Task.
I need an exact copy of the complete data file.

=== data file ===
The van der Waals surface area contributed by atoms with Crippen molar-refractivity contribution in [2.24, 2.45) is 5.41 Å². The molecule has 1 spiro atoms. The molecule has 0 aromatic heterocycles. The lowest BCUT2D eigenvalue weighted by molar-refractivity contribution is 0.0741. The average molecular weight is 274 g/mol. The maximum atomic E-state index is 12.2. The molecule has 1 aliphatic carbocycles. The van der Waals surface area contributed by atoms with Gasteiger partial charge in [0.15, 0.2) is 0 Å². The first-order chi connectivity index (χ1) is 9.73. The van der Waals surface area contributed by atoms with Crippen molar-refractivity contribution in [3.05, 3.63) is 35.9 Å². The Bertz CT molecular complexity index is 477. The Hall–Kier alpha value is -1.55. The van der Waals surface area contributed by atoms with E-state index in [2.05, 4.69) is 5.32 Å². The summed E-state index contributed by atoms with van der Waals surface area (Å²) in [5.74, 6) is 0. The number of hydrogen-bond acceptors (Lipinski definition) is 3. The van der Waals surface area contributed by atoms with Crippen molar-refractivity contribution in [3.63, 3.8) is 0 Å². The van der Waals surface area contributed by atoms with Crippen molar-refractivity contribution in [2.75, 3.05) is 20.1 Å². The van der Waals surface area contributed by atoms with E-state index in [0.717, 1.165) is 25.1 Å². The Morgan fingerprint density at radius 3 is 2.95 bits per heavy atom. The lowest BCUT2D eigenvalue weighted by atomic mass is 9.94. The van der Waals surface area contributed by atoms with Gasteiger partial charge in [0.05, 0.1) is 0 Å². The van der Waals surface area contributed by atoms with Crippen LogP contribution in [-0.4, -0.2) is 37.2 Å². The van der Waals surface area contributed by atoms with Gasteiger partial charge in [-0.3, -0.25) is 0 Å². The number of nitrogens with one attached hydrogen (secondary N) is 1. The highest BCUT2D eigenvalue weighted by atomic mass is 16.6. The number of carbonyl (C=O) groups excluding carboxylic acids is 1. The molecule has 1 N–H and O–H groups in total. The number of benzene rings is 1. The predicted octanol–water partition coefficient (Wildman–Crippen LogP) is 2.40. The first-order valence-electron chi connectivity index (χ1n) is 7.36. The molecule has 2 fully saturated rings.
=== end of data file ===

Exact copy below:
The van der Waals surface area contributed by atoms with Crippen molar-refractivity contribution in [2.24, 2.45) is 5.41 Å². The molecule has 1 spiro atoms. The molecule has 0 aromatic heterocycles. The lowest BCUT2D eigenvalue weighted by molar-refractivity contribution is 0.0741. The average molecular weight is 274 g/mol. The maximum atomic E-state index is 12.2. The molecule has 1 aliphatic carbocycles. The van der Waals surface area contributed by atoms with Gasteiger partial charge in [0.15, 0.2) is 0 Å². The first-order chi connectivity index (χ1) is 9.73. The van der Waals surface area contributed by atoms with Crippen molar-refractivity contribution in [3.05, 3.63) is 35.9 Å². The Bertz CT molecular complexity index is 477. The Hall–Kier alpha value is -1.55. The van der Waals surface area contributed by atoms with E-state index in [2.05, 4.69) is 5.32 Å². The summed E-state index contributed by atoms with van der Waals surface area (Å²) in [5.74, 6) is 0. The number of hydrogen-bond acceptors (Lipinski definition) is 3. The van der Waals surface area contributed by atoms with Crippen molar-refractivity contribution in [3.63, 3.8) is 0 Å². The van der Waals surface area contributed by atoms with Crippen molar-refractivity contribution in [2.75, 3.05) is 20.1 Å². The van der Waals surface area contributed by atoms with E-state index in [0.717, 1.165) is 25.1 Å². The Morgan fingerprint density at radius 3 is 2.95 bits per heavy atom. The lowest BCUT2D eigenvalue weighted by atomic mass is 9.94. The van der Waals surface area contributed by atoms with Gasteiger partial charge in [0.05, 0.1) is 0 Å². The van der Waals surface area contributed by atoms with Crippen LogP contribution in [-0.4, -0.2) is 37.2 Å². The van der Waals surface area contributed by atoms with Gasteiger partial charge in [-0.3, -0.25) is 0 Å². The number of nitrogens with one attached hydrogen (secondary N) is 1. The highest BCUT2D eigenvalue weighted by atomic mass is 16.6. The number of carbonyl (C=O) groups excluding carboxylic acids is 1. The molecule has 1 N–H and O–H groups in total. The number of benzene rings is 1. The predicted octanol–water partition coefficient (Wildman–Crippen LogP) is 2.40. The first-order valence-electron chi connectivity index (χ1n) is 7.36. The molecule has 2 fully saturated rings.